Ranger Hal was a children's television program that originated in Washington, DC, on WTOP-TV Channel 9 (now WUSA), a station owned by The Washington Post newspaper. It aired from 1957 to 1969 in a weekday and Saturday morning timeslot. It was hosted by Hal Shaw (1925–1999), a local television personality who created and produced the show.
The title character, Ranger Hal, was a fictional US Forest Service Ranger who was assigned to an unnamed national forest. He befriended various local animals (represented by puppets) including Oswald (or Ossie) the Rabbit, Dr. Fox, and Eager Beaver. Shaw voiced all the characters, but a staff of puppeteers animated them. Some of the puppeteers went on to greater fame, including Barry Levinson and Max Robinson.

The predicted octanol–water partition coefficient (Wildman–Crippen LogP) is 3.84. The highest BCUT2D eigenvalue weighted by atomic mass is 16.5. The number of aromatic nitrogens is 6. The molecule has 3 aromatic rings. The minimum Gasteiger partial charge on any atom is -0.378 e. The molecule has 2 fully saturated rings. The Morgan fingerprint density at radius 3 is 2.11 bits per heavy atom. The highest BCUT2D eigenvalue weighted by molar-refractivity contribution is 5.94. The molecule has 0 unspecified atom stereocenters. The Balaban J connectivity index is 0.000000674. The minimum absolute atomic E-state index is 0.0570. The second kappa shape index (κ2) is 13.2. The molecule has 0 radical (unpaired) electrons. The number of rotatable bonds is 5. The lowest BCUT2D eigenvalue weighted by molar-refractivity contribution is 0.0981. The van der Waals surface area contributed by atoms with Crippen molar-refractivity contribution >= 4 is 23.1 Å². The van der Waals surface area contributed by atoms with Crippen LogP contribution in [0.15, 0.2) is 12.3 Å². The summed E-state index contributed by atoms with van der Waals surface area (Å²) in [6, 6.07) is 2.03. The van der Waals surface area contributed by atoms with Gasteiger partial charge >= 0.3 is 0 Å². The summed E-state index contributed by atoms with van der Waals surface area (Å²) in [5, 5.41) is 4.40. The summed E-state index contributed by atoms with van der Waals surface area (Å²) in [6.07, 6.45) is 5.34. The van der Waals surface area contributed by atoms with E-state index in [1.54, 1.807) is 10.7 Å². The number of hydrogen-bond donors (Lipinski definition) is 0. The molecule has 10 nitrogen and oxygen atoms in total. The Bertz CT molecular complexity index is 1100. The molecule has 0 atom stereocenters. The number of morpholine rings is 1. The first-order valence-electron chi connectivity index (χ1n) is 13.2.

After the initial success of the show on WTOP, The Washington Post replicated the concept at their Jacksonville, Florida affiliate, WJXT Channel 4. The Ranger Hal Show ran from 1958 through 1969, starring Henry Baran (the stage name of Henry Baranek, 1927–1979). Running in a similar timeslot, it was popular with adults as well as children, and maintained good viewing numbers for nearly its entire run.
When the original show ended in 1969, Hal Shaw was promoted to WTOP management. In 1978, he suffered from a brain aneurysm that left him permanently disabled. In 1985, the Forest Service made him an honorary Ranger. He retired to his farm near Great Falls, Virginia, where he died from cancer in 1999.